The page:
Resting-state functional connectivity has the potential to act as a reliable measure of monitoring neural plasticity during training, as it is not dependent on subject compliance or task design (17). Many recent studies are beginning to demonstrate that changes in resting-state functional connectivity are related to improvements in both motor (52, 53) and cognitive (54, 55) function following training. Therefore, one possible clinical application for resting-state functional imaging in movement disorders like tspFHD is tracking neuroplasticity during recovery. Sensory and motor training paradigms clinically designed to restore function in dystonia effectively attempt to “re-map” aberrant topography within the cortical fields contralateral to the affected digits (56, 57). It is possible that, in addition to reorganizing the topography of the cortex and “quiescing” hyperactivity in the brain, these sensorimotor learning behavioral interventions could remediate coupling we see reduced through ICoh between higher-order parietal fields and the motor cortices representing the affected hand. For example, these regions in anterior parietal cortex with insufficient coupling in dystonia are known to control parameters of hand control (35), incorporating kinesthetic feedback, and cognitive parameters such as spatial attention (58, 59). Therefore, sensorimotor learning paradigms should focus on modulating inputs outside of simple sensory and motor discrimination, possibly through training prehension of the hand and multisensory attention.
Here, we provide a case for ICoh as a functional connectivity metric to be used to correct for artifacts in BOLD timeseries data induced by spurious correlations in the BOLD signal (including seed blur). Furthermore, the differences in resting-state functional connectivity between groups we identify using ICoh are more precise and interpretable than those using Coh, speaking to the power of this metric to detect disease-specific changes. However, there are some considerations when dealing with the imaginary component of the Coh spectrum. The magnitude of ICoh values are known to be lower and less normally distributed than more traditional measures of functional connectivity, including Coh (30). Data transformation and non-parametric statistical estimation can correct for some of these limitations. Furthermore, the functional significance of time-lag in BOLD timeseries data, where the acquisition is on the order of 1–3 s, is not entirely clear. It is possible that these temporally dependent interactions derived using ICoh are not the result of direct, monosynaptic connections between brain structures and instead represents downstream stages of processing.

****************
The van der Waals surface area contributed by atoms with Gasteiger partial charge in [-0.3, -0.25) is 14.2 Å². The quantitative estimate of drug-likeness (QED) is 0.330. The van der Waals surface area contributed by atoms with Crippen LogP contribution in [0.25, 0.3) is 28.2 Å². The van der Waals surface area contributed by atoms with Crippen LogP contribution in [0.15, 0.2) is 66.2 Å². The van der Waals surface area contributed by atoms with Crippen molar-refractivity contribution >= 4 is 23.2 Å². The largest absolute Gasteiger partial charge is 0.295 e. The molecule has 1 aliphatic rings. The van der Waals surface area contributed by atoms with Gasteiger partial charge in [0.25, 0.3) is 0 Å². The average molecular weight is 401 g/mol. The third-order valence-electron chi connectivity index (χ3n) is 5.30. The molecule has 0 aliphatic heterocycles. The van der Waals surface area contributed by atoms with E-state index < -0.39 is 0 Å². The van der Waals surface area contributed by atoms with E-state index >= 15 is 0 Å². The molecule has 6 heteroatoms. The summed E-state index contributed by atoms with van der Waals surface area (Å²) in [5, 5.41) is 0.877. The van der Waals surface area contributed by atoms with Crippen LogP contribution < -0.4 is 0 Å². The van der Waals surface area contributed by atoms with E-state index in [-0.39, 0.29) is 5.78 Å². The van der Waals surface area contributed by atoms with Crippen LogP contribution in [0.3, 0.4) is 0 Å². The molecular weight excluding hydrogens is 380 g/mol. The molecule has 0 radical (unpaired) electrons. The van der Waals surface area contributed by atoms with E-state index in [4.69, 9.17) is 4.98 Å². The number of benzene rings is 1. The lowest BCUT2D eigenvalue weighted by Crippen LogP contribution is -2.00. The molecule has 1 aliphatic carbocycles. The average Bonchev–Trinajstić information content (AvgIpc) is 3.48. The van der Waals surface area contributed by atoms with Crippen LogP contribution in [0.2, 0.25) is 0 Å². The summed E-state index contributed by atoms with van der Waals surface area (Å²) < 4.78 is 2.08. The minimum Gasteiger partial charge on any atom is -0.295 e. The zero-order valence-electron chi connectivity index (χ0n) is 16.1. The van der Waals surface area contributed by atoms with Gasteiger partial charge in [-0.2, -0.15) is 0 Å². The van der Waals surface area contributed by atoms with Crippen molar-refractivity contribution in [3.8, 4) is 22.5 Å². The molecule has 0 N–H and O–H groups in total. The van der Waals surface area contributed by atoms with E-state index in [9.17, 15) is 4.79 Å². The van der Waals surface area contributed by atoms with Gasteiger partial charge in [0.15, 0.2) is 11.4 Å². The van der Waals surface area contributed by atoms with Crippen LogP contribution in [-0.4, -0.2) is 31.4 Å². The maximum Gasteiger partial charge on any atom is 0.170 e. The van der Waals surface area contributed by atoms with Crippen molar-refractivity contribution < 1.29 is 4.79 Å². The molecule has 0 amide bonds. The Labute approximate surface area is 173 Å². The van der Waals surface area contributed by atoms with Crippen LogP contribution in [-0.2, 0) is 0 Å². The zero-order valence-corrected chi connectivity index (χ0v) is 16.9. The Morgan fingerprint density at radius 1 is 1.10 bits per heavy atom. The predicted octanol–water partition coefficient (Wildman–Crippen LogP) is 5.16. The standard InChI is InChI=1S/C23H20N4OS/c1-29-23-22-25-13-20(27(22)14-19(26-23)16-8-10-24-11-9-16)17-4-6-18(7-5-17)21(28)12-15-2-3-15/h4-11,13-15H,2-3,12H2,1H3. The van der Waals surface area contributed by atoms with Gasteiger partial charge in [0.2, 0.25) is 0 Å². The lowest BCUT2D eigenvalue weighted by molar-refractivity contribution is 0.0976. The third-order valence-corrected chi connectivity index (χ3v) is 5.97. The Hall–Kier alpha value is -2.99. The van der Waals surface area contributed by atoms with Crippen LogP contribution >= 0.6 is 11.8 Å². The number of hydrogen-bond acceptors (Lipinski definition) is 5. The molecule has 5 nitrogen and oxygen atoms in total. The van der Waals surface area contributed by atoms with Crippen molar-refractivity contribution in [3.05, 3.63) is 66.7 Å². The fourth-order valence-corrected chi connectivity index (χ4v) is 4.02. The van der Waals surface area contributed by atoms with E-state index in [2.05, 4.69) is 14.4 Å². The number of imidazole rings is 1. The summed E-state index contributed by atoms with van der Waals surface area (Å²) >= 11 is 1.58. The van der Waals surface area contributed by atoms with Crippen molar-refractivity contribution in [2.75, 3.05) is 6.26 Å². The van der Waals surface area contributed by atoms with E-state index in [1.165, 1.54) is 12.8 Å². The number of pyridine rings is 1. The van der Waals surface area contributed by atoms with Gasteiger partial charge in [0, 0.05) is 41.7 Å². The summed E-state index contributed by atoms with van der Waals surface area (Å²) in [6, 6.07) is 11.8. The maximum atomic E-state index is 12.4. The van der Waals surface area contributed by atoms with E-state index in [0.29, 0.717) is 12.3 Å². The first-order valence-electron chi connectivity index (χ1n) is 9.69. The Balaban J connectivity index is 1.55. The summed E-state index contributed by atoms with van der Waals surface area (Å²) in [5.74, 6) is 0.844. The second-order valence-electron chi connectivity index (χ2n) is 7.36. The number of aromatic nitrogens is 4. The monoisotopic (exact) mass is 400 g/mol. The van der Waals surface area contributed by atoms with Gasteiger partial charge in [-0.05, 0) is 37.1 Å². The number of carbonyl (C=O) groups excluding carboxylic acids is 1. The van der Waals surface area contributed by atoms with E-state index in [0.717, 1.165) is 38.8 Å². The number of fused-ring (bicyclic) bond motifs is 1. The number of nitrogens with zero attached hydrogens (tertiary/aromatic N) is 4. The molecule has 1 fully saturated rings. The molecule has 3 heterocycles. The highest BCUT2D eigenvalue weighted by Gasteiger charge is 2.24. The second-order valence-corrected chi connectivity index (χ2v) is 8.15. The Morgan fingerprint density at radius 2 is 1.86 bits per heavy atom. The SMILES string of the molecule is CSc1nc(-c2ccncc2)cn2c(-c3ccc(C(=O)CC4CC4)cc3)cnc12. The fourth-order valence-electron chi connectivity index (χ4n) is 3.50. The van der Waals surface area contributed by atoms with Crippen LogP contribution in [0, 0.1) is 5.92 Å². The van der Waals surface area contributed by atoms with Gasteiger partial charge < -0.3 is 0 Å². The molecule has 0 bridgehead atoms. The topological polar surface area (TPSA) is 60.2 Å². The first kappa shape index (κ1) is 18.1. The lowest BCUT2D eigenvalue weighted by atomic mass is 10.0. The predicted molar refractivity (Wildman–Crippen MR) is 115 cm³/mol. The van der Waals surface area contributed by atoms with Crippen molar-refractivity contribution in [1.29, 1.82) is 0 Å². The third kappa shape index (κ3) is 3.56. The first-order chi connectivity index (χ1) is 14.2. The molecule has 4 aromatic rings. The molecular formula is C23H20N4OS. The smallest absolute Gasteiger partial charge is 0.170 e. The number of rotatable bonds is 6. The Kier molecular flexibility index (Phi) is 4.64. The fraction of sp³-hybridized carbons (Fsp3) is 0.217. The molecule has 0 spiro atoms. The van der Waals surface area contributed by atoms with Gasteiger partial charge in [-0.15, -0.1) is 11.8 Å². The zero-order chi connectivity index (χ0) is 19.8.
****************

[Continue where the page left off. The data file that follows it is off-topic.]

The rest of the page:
It is also possible that the demographics of the patient cohort may also play a role in discovering differences between brain networks. In unique movement disorders like tspFHD, it becomes difficult to recruit a homogenous sample for a single site due to differences in illness severity, duration, and the characteristics of the disorder (e.g., musician’s cramp vs. writer’s cramp). However, the ability to identify robust changes in functional connectivity, even in this small sample, speak to the profound reductions in neural interactions underlying a loss of motor control in tspFHD.
We report that in tspFHD, the resting-state functional connectivity between brain regions representing the affected hand are compromised. However, future studies will need to relate the underconnectivity to specific sensory and motor impairments in tspFHD. We also show that a novel functional connectivity metric, ICoh, can be used to examine complementary interactions that are not always observed in full-spectrum Coh.
Conflict of Interest Statement
The authors declare that the research was conducted in the absence of any commercial or financial relationships that could be construed as a potential conflict of interest.
This work was supported by a Dystonia Medical Research Foundation fellowship to Leighton B. N. Hinkley and by NIH grants R01 DC004855, DC006435, DC010145, NS067962, NS64060, and by NSF grant BCS-0926196 to Srikantan S. Nagarajan. This project was supported by NIH/NCRR UCSF-CTSI Grant Number UL1 RR024131. Its contents are solely the responsibility of the authors and do not necessarily represent the official views of the NIH. The authors would like to thank Tracy Luks for assistance in fMRI data collection and Rebecca Dolberg for assistance in patient recruitment.
5. Lerner A, Shill H, Hanakawa T, Bushara K, Goldfine A, Hallett M. Regional cerebral blood flow correlates of the severity of writer’s cramp symptoms. Neuroimage (2004) 21:904–13. doi:10.1016/j.neuroimage.2003.10.019